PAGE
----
It was a meant-to-be realization for Lazarus Toto, owner of Toto Ranch (CBN-ID000000281). On one of his visits to the capital city Jakarta, Indonesia, he realized during a steak lunch at local steakhouse how outrageous the price of 180 gram of steak. 4 hours later, back at his hometown, same steak dinner with bigger portion costs not even half of what customers are happy to pay in Jakarta. “It was cutthroat,” he recalled, “It’s an unfair situation for the farmers in the provinces who supplied majority of the beef to the many slaughterhouses.” Lazarus blames the chaotic regulations, poor logistical infrastructure and cartel pricing policy that causes the welfare of these farmers and their chance at better lives. “This includes West Timor, and I was really frustrated with the politics of the industry,” he passionately explained.
Lazarus was frustrated to the point he becomes the solution. He built Toto ranch in West Timor, even with the challenges like illiterate workforces who mostly are poor and uneducated. Not to mention the logistics for the island, Lazarus must deal with high logistical price and dead cattle with no insurance with the shipment mostly coming from Java, Indonesia.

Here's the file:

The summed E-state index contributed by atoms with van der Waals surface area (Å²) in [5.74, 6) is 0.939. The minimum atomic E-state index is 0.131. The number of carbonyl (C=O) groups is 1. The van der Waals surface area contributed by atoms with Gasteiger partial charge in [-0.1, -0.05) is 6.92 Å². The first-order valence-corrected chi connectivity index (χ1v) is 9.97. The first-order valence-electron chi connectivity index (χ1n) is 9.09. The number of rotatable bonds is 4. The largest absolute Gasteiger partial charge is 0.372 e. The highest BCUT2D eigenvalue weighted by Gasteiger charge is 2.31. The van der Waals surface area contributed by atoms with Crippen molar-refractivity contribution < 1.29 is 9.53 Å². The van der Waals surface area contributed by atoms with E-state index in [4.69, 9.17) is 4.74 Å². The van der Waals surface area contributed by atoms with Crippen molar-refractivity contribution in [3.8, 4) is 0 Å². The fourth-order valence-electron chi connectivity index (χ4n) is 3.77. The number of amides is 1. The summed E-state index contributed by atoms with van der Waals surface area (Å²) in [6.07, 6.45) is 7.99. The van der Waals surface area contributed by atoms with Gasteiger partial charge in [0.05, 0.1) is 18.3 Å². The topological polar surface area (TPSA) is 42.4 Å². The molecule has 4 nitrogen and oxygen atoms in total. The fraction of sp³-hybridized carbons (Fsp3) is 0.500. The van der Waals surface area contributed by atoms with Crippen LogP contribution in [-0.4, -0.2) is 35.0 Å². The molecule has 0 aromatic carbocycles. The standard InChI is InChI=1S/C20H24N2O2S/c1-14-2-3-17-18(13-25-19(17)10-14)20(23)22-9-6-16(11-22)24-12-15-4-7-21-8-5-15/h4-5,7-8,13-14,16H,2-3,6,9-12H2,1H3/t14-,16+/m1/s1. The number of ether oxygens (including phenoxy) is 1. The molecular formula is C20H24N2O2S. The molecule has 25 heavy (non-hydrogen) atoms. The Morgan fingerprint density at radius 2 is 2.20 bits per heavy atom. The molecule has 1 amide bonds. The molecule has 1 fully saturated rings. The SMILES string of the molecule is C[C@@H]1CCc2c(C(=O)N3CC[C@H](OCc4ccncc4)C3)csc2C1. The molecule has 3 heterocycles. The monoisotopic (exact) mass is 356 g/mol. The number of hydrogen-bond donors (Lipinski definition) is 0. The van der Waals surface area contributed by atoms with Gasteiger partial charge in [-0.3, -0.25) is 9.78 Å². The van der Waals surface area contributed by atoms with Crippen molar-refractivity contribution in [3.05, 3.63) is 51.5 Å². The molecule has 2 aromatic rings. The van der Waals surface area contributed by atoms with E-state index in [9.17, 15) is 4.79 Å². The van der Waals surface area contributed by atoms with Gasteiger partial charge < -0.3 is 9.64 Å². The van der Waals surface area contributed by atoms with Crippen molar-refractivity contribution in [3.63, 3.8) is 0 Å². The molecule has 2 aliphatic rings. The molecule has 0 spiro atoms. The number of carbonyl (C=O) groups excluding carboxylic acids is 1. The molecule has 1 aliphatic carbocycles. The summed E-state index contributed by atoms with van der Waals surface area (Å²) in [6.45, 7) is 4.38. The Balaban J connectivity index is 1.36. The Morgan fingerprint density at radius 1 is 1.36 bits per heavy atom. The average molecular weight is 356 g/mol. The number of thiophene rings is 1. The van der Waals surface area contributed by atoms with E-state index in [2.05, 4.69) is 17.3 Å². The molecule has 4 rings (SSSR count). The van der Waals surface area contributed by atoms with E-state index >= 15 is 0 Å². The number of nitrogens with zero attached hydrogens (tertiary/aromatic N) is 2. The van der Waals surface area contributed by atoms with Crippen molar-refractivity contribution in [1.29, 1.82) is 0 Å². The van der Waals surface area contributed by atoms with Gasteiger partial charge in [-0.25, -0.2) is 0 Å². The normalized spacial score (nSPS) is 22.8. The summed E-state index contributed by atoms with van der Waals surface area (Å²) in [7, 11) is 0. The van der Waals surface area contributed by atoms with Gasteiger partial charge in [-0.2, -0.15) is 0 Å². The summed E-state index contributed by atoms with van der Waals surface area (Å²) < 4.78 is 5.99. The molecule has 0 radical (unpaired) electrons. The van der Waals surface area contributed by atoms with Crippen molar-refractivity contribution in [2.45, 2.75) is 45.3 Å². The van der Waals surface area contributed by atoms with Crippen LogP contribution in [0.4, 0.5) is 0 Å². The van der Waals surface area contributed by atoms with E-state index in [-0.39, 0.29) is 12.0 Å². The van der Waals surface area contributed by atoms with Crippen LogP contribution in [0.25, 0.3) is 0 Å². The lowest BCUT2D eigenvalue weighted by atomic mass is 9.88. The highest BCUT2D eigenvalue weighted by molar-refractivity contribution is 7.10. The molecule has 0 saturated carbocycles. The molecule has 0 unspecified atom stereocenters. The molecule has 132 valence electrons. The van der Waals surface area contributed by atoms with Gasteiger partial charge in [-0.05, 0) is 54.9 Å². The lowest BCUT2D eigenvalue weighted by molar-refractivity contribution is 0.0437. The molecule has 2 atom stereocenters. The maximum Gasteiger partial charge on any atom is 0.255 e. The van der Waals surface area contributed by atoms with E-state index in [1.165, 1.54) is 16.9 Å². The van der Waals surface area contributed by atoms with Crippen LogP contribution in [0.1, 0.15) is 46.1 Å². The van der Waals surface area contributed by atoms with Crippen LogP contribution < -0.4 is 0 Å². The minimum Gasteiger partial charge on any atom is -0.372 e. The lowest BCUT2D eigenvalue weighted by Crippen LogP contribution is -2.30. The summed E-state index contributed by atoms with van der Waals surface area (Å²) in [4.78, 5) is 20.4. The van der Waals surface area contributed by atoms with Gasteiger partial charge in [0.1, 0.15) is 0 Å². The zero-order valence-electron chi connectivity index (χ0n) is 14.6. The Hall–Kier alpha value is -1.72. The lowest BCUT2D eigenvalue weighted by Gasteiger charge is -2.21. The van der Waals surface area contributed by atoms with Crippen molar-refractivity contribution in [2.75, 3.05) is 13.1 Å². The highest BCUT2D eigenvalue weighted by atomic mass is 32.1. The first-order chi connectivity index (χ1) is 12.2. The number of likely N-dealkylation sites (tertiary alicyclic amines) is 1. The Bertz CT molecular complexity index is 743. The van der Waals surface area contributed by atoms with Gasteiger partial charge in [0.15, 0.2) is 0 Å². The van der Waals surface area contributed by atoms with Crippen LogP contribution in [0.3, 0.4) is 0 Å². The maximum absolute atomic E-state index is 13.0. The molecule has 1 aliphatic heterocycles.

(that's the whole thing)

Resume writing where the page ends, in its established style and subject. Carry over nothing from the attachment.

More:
With his passion in writing as one of his many hobbies, there’s one particularly unique story of his fight for the unfair pricing in meat business. Back in 2013, all national and local newspapers in Indonesia were eagerly sounding and supporting the cut of beef importation from Australia. The government believed that by investing on tax-payers money, this could somehow improve the cattle industry infrastructure in Indonesia. “That’s a total wishful thinking, especially when they targeted that we can be self-sufficient by 2014 and appointed a man who knew nothing about cattle farming,” Lazarus remembered it freshly. He then took action by wasting on his own resources to ensure the government of not taking such reckless action, but to no avail. However, the man who cares about preservation of local heritage and endangered species has definitely done his part well for the well being of his environment, and in the end, his country.